The proportion of children who received the routine vaccines regardless of the age at which they received the vaccine was considered as crude vaccine coverage
The age-appropriate vaccination was defined as children who received a vaccine dose within the recommended age according to the immunization schedule of National immunization Programme (NIP) Nepal, (Table 1) , plus 30 days grace period after the due date. The grace period for age-appropriate vaccination was decided based on previous studies [20, 21]. The administration date of the vaccines was calculated by subtracting the date of birth from the date of the vaccination. Children receiving the vaccines after the recommended age-range were considered to have received delayed vaccination. Vaccines administered before the recommended age-range was defined as early vaccination. Children who had been marked as not given vaccines or marked as given vaccines, but no date found on the mother and child health book or vaccination card were considered as children not vaccinated.
The proportion of crude and age-appropriate vaccine coverage with 95% confidence interval (CI) were calculated for each vaccine dose at national and regional levels. To analyse the timeliness of the vaccines administered according to the immunization schedule of NIP Nepal, we used Kaplan-Meier product limit method. Due to the multi-stage sampling method, all the analyses were adjusted to the sampling weight.
Next, we used multivariate logistic regression to investigate the association between age-appropriate vaccination and socioeconomic variables, as well as characteristics of the children and their parents, including gender of the children, mothers’ age, mothers’ education, socio-economic status of households, religion of household heads, ethnicity, area of residence, mothers’ occupation, and season of childbirth. To select the covariates, we used the backward stepwise variable selection method with cut-off level at p < 0.05. The regression models included random effects at cluster levels to control for correlation among different clusters. The restricted maximum likelihood method was used to estimate the regression parameters. P value < 0.05 was considered for statistical significance. STATA/SE 15.1 and R programming were used to analyse the data and create geospatial mapping.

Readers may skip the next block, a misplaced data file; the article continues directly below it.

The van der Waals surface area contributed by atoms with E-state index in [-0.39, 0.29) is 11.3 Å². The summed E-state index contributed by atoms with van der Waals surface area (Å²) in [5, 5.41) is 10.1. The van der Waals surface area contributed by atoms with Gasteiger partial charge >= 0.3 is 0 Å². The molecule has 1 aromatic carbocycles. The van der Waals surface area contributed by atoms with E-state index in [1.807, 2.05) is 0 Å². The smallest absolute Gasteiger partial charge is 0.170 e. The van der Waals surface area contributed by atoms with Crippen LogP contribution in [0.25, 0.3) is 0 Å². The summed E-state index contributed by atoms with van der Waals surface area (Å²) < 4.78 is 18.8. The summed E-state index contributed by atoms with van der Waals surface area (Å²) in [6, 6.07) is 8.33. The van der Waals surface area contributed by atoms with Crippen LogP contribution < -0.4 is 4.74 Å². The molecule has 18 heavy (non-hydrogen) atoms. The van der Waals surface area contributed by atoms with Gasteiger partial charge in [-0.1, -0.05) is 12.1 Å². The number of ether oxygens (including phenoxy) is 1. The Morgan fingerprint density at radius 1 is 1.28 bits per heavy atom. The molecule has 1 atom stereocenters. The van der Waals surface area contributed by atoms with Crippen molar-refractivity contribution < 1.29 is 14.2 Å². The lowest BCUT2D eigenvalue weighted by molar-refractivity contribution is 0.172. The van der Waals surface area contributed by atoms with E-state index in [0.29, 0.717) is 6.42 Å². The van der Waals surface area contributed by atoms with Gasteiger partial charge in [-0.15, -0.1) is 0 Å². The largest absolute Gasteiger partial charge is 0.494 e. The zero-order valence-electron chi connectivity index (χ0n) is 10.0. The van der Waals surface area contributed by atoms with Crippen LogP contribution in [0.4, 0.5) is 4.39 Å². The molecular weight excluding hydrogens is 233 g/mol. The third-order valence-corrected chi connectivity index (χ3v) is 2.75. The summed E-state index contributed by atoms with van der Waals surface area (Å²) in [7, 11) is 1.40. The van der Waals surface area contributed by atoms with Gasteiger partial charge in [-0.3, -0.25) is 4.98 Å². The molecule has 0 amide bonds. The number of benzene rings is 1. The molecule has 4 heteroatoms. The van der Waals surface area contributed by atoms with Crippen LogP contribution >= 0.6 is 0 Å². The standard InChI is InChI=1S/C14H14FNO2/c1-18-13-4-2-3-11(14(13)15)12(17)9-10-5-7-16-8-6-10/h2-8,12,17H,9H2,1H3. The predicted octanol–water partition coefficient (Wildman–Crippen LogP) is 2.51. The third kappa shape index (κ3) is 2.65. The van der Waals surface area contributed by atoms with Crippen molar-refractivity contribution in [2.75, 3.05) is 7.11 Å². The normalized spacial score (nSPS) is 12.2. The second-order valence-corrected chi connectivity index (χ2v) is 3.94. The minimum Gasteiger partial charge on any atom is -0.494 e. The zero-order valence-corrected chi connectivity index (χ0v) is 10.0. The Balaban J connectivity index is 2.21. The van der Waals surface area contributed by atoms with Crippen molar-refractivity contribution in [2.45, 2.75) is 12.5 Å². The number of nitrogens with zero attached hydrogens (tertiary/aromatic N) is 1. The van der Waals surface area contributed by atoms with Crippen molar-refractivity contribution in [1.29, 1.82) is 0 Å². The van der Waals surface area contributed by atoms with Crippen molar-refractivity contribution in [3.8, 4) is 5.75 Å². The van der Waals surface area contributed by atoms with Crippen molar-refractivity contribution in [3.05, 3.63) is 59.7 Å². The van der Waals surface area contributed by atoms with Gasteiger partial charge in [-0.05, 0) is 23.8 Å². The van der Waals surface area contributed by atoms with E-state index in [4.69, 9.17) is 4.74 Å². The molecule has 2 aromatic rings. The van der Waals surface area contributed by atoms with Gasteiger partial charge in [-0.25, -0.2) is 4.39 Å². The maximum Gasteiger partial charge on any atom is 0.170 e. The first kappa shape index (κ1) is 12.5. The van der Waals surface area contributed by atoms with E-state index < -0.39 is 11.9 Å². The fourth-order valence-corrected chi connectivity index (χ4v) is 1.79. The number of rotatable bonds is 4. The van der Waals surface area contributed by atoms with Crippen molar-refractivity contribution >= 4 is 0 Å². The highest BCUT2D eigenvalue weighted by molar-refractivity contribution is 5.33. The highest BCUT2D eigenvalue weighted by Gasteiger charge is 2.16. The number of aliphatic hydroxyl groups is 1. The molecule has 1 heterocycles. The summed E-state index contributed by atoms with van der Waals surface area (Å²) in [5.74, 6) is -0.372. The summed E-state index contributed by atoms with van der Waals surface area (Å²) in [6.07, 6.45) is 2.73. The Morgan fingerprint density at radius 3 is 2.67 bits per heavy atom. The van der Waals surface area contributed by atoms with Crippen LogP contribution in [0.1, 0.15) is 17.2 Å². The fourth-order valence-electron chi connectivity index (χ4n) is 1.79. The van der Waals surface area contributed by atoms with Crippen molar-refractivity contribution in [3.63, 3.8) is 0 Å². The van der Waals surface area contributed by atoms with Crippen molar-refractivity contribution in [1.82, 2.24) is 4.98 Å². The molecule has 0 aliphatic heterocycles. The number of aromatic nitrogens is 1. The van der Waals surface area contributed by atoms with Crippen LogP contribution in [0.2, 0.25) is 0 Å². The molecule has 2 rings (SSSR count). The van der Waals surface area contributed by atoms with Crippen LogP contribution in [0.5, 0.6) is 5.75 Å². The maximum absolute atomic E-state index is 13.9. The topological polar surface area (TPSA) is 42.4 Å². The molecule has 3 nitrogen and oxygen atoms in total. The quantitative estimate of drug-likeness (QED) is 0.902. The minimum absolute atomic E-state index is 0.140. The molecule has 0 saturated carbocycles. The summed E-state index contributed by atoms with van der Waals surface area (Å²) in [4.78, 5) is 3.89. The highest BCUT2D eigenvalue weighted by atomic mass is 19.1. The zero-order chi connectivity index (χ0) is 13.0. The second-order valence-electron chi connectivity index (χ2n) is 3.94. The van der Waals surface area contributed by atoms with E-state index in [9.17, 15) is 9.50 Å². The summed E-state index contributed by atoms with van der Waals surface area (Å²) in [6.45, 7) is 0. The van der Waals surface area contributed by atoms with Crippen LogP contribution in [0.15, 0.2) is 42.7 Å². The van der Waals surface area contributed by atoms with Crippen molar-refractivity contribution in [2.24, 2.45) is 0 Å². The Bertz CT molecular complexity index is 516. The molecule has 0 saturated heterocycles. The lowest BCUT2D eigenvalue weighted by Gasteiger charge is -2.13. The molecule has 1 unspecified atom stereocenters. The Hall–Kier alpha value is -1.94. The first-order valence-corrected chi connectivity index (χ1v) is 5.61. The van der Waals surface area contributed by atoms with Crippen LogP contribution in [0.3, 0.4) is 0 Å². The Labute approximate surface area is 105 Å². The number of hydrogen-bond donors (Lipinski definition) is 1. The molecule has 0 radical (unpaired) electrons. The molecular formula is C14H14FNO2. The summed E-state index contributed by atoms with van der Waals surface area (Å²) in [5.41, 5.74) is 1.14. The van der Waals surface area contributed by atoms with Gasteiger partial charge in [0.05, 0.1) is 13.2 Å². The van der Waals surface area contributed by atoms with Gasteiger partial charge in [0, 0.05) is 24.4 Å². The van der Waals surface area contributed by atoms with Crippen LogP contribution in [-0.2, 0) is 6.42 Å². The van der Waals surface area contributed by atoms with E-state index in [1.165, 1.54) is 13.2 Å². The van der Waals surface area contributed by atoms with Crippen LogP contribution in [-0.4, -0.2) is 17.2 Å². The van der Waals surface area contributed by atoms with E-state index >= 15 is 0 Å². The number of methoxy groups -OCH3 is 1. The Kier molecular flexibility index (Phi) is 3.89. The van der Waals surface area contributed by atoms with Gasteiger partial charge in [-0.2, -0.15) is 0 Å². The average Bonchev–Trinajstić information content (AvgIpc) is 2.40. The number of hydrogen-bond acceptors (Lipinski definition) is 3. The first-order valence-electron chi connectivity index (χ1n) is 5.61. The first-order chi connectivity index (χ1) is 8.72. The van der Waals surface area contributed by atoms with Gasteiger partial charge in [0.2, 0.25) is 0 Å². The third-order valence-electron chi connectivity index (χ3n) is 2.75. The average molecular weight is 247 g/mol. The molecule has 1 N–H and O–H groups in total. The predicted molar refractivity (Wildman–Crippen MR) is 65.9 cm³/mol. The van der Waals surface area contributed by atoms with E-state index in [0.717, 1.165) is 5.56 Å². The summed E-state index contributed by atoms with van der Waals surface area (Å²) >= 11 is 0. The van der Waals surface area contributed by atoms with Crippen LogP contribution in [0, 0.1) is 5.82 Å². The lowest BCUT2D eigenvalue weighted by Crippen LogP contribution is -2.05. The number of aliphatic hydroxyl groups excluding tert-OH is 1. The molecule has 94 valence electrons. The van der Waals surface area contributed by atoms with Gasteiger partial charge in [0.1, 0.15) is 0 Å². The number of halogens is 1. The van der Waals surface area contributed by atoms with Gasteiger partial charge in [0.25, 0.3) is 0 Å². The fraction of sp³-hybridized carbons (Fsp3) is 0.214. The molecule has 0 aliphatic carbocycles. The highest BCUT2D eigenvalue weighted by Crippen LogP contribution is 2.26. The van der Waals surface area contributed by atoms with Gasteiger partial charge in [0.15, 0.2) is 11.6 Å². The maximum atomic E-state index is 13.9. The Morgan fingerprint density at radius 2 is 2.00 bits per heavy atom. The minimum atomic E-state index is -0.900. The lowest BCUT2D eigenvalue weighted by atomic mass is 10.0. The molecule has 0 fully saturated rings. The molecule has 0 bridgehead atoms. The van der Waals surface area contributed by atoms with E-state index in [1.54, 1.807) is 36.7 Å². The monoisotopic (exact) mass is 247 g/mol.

We used the STROBE cross-sectional reporting guidelines, the standard guidelines to report cross-sectional study .
For the analyses, we incorporated data of 460 eligible children aged between 12 and 36 months from the total sample size 6091 children aged 0–59 months (975 aged between 12 and 36 months) included in NDHS. 54.6% (n = 251) children included in the study were male.54.4% (250) children had mothers aged between 25 and 44 years and 56.2% (258) children had mothers having secondary school or higher education background (Table 2). Out of total sample population, 46.2% (213) belonged to Dalit and Janjati ethnicity and 44.5% (205) lived in rural areas. 70.4% of mothers had antenatal visit more than three times during the pregnancy. (Table 2). Among the 515 children who were excluded from the study 49.7% (259) belonged to the households having poorest and poorer wealth quintile. 38.5% (201) children’s mothers had no education. 93.5% (487) children’s mother were aged between 15 and 34 years. In addition, 27.1% (142) children were from Province 2.